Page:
which is not necessary for computing the Pearson

correlation coefficient.Therefore, we simply ignore

the first column of the database.

Consider that Alice has one user rating (− →

Bob has 23499 (− →

B23499).

their original data, they want to know the Pearson

correlation coefficient simAB1, simAB2, ..., simABn

(1 ≤ n ≤ 23499). We implemented these approaches

with Ruby 1.8.6. Alice’s code runs on a server with

an AMD Opteron 2.8 GHz processor, and 4GB DDR2

RAM, while Bob’s code runs on a server with an Intel

Xeon 3.0 processor and 4GB DDR2 RAM.

To minimize the probabilistic variation, our exper-

imental results are the average of 100 effective execu-

tions. The experiments focus on different numbers of

user data for secure two party computation: execution

time, transportation time, and CPU time. The amount

of CPU time is the aggregation result by adding Alice

and Bob’s CPU time. The transportation time is equal

to the difference of the execution time and the CPU

time.

Since the scalar product based approach is integer-

based, the inputs must be positive integers.

X,min,and dig represent the original data, the effec-

tive minimum rating, and the effective decimal digits

of the database, respectively. Let

?

be our integer input data. It is trivial to prove that,

after replacing X with Y , they will still have the same

Pearson correlation coefficient. The following section

introduces each approach we implemented and show

the experimental results.

database

”Jester

by

California

as

Joke

Ken

Hsieh

Recom-

Goldberg

Berkley

It has

et

at

A) while

B1 to− − − − →

Without disclosing

Let

Y =

(X − min) × 10dig,

X × 10dig,

if min < 0

otherwise

4

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Page 5

(a) Commodity Approach(b) ElGamal Approach (c) Revised Commodity Approach

(d) Transportation Time Comparison(e) CPU Time Comparison (f) Total Execution Time Comparison

Figure 1. Experimental Results

• Commodity Approach

We use Commodity Approach to stand for the orig-

inal commodity server based scalar product ap-

proach. Each round can compute a scalar prod-

uct. In other words, if there are N scalar products

needed to be computed, simply run this protocol

N times. Figure 1(a) shows the total execution,

transportation and CPU time of this approach. As

expected, all of them are linear.

• ElGamal Approach

We implemented the same algorithm as that

of Hsieh et al.[5] to compare the performance

of privacy-preserving recommender systems with

that of others. A neutral third party is unneces-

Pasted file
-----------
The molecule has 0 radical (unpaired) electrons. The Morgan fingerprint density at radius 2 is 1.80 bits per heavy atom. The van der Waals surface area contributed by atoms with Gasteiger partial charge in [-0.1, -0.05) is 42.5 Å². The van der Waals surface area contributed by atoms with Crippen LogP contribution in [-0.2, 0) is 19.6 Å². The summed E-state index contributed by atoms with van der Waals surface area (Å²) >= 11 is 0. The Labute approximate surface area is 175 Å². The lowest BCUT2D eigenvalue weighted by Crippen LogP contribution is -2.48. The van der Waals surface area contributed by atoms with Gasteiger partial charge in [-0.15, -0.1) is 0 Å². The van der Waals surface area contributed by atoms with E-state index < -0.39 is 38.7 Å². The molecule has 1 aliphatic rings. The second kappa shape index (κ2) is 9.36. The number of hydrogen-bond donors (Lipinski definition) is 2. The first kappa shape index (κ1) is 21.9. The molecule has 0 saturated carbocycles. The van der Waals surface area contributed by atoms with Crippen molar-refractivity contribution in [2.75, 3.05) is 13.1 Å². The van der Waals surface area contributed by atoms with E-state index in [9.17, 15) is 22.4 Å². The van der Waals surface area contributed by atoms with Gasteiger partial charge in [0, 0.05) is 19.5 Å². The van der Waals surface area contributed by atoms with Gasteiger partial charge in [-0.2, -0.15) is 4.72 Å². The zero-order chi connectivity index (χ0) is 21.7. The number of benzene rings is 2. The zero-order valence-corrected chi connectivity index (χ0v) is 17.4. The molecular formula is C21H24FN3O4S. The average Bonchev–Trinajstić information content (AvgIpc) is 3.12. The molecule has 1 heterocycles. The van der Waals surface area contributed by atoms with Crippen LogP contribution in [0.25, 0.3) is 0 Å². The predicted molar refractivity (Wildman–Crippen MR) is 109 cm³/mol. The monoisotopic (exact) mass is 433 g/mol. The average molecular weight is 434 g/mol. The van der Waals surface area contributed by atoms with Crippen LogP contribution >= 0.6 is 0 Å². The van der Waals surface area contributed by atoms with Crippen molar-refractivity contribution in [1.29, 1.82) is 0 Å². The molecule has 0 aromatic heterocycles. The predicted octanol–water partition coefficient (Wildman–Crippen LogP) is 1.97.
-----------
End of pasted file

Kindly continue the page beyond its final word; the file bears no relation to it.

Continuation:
sary in this approach since only two random num-

bers are needed for Alice and Bob’s private keys.

Figure 1(b) shows the total execution, transporta-

tion, and CPU time of this approach.

• Revised Commodity Approach

It is much more reasonable to make sure that all

the needed pieces of data are ready before execut-

ing any multi-party computation. As a result, we

pre-produce and transport the random numbers

to A and B before executing the tasks. In other

words, the commodity server, which is the neutral

third party producing only random numbers, is

not necessarily included in computing transporta-

tion, CPU, and total execution time. Both A and

B know that they are going to do N scalar prod-

ucts, so they exchange all the needed information

in one round, rather than in N rounds. Figure

1(c) shows the total execution, transportation, and

CPU time of this approach.

6 Discussion

Figures 1(d), 1(e), and 1(f) compare the results

of transportation, CPU, and total execution time

among the aforementioned approaches.

commodity-based approach has the lowest time cost

and needs the least computing resources among the

three approaches. Therefore, we can conclude that

the revised commodity-based approach has the best

performance.However, additional storage is needed

for random numbers. At the same time, the stored

random numbers must not be disclosed to each

party. In Figure 1(d), the ElGamal’s transportation

time line is not linear.A possible reason for this

is that Ruby uses a fixed-size buffer for IO. It may

become non-linear once the transportation data

The revised

5

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becomes too large. To show the total time cost for

a 100 dimensional scalar product, we list the exper-

imental results for each approach in the following table.

Approach

Time(sec)

ElGamal

0.10301

Comm.

0.00515

Revised Comm.

0.00178

7

Conclusion and Future Works

Because of the development of e-commerce, recom-

mender systems have become more and more popu-

lar. Customers may not trust imprecise recommenda-

tions from a recommender system that has a limited

database. It is then desirable for e-commerce entities

with limited databases to merge their recommender

system databases to enhance the reliability of recom-

mendations for customers and to maximize the pre-

cision of targeted marketing while preserving the pri-

vacy of customer preferences. With the algorithms in-

troduced in this paper, e-commerce entities can merge

their recommender system databases without disclos-

ing customers’ private data. In future works, we will

design and implement a prototype of this privacy-

preserving collaborative recommender system with the

proposed approaches.